Lome, Togo

ECOWAS regional seminar veterinary legislation (Lomé)


Group photograph. Picture © AU-IBAR (2016)


A regional seminar organized by the African Union (Inter-african Bureau for Animal Resources, AU-IBAR) in collaboration with the OIE and the United Nations Food and Agriculture Organization (FAO) met from 20 to 24 June in Lomé (Togo) 14 of the 15 member states of the Economic Community of West African States, ECOWAS (Benin, Burkina Faso, Cabo Verde, Côte d’Ivoire, Gambia, Ghana, Guinea, Guinea Bissau, Liberia, Mali, Niger, Nigeria, Senegal, Sierra Leone and Togo). Only Liberia did not make it to Lomé.

The seminar took place as part of a cycle of regional workshops on good veterinary governance and in particular the development of veterinary legislation at regional community level, with a central theme focusing on the control of animal diseases. The seminars are part of the implementation of the Strengthening Veterinary Governance in Africa (VETGOV) programme, funded by the European Union and implemented by AU-IBAR, OIE and FAO.

Drs. Komla Daniel Batawui, Director of the Veterinary Services of Togo, Martial Petitclerc, on behalf of the OIE, Wora Salami Ibrahim, on behalf of FAO, Baboucarr Jaw, on behalf of AU-IBAR and Vivian Iwar, on behalf of the ECOWAS Commissioner for Agriculture, Environment and Water Resources, delivered speeches, preceding the official opening by the representative of His Excellency the Minister. Indeed, the seminar was officially opened by Dr Koffi Gbetogbe, representing His Excellency, Colonel Ouro-Koura Agadazi, Minister of Agriculture, Livestock and Water Resources, Member of the Government of the Republic of Togo.

The speakers thanked the organisers and participants for their commitment to improving veterinary governance in Africa and the excellent welcome offered by the Republic of Togo.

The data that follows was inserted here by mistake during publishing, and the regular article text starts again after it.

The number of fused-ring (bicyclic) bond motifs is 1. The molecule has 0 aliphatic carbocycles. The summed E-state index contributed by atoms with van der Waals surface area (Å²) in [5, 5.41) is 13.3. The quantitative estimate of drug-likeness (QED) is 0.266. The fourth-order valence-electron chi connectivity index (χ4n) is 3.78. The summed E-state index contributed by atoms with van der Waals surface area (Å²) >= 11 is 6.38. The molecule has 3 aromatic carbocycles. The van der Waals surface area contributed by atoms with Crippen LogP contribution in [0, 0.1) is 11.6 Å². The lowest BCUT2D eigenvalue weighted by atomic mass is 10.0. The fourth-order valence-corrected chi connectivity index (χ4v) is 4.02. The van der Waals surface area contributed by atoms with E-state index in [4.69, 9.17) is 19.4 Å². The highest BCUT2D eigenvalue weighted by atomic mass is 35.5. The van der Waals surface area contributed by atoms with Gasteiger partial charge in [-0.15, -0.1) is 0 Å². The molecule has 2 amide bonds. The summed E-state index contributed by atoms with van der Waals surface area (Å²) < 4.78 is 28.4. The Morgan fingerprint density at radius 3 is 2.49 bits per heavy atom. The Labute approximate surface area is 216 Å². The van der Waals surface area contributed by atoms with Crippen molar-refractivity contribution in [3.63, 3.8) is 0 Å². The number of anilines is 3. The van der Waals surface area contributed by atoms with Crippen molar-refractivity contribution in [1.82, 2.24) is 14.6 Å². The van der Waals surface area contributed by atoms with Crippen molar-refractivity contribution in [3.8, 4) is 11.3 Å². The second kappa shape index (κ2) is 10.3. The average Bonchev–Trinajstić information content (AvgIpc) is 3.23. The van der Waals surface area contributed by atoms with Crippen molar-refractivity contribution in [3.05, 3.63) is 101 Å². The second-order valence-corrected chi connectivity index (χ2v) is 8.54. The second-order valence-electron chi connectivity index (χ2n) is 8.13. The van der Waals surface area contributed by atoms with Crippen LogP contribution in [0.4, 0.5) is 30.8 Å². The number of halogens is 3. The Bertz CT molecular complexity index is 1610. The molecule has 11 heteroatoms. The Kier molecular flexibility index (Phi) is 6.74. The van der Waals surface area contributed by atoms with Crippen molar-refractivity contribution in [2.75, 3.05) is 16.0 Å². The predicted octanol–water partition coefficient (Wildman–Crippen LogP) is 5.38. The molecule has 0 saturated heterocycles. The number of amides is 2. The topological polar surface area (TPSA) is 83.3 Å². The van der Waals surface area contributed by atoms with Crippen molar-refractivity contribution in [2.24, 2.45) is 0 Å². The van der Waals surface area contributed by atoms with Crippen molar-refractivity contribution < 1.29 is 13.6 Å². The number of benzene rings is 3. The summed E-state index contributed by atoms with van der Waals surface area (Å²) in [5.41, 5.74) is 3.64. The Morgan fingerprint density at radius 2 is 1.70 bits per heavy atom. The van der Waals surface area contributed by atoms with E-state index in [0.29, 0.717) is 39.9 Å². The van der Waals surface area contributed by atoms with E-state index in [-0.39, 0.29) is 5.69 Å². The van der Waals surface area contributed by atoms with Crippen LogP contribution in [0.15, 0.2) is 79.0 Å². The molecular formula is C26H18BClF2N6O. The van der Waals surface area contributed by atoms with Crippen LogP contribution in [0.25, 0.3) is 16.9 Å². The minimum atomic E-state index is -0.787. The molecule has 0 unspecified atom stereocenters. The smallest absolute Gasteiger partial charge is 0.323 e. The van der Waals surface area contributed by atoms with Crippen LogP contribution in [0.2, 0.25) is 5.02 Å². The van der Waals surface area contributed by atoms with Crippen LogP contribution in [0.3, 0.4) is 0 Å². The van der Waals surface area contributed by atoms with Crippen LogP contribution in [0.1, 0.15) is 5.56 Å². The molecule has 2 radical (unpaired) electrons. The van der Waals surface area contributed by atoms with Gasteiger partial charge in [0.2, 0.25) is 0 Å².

In total, apart from stakeholders and representatives of regional and international organizations, 39 veterinary and legal experts participated in the seminar, which was facilitated by experts from the OIE, AU-IBAR, FAO and ECOWAS.

After a recap of the general principles pertaining to the quality of veterinary legislation as included in OIE Terrestrial Animal Health Code (Chapter 3.4.) and a short history of 55 years of development of animal health in Europe, working group sessions (2 francophone groups and one anglophone group) allowed participants to confront the specific challenges of regional community legislations.

The facilitators of the 3 groups emphasised the importance of a systematic methodology, to be based, in part, on the cycle “define the problem to solve”, “define the objective”, “adapt the strategy” and “take action (in terms of legislative drafting)”, as well as the importance of compliance with the criteria for the quality of legislation, as recommended by the OIE, which include acceptability, applicability and sustainability, all of which require impact assessments.

The work conducted led to recommendations to ECOWAS Member States, to ECOWAS itself and to the continental and international organisations, amongst which we highlight:

  • The Member States must include the strengthening of veterinary legislation, based on the PVS evaluation and gap analysis outcomes, in their strategic plans;
  • ECOWAS should work with VETGOV to assess the impacts of their community regulations on the control of animal diseases, the cost of their implementation, to identify constraints and measures to adjust them;
  • Based on the VETGOV programme, ECOWAS should support Member States in reviewing their respective national veterinary legislations, in accordance with OIE standards;
  • AU-IBAR will provide support to National and Regional Livestock Policy Hubs in reviewing and formulating veterinary legislation in view of regional harmonisation;
  • AU-IBAR will also provide technical assistance for the implementation of the peste des petits ruminants (PPR) eradication strategy.

The next regional seminar will be held in Arusha, Tanzania, from 8 to 12 August 2016, for the Member States of the East African Community (EAC).

Share this post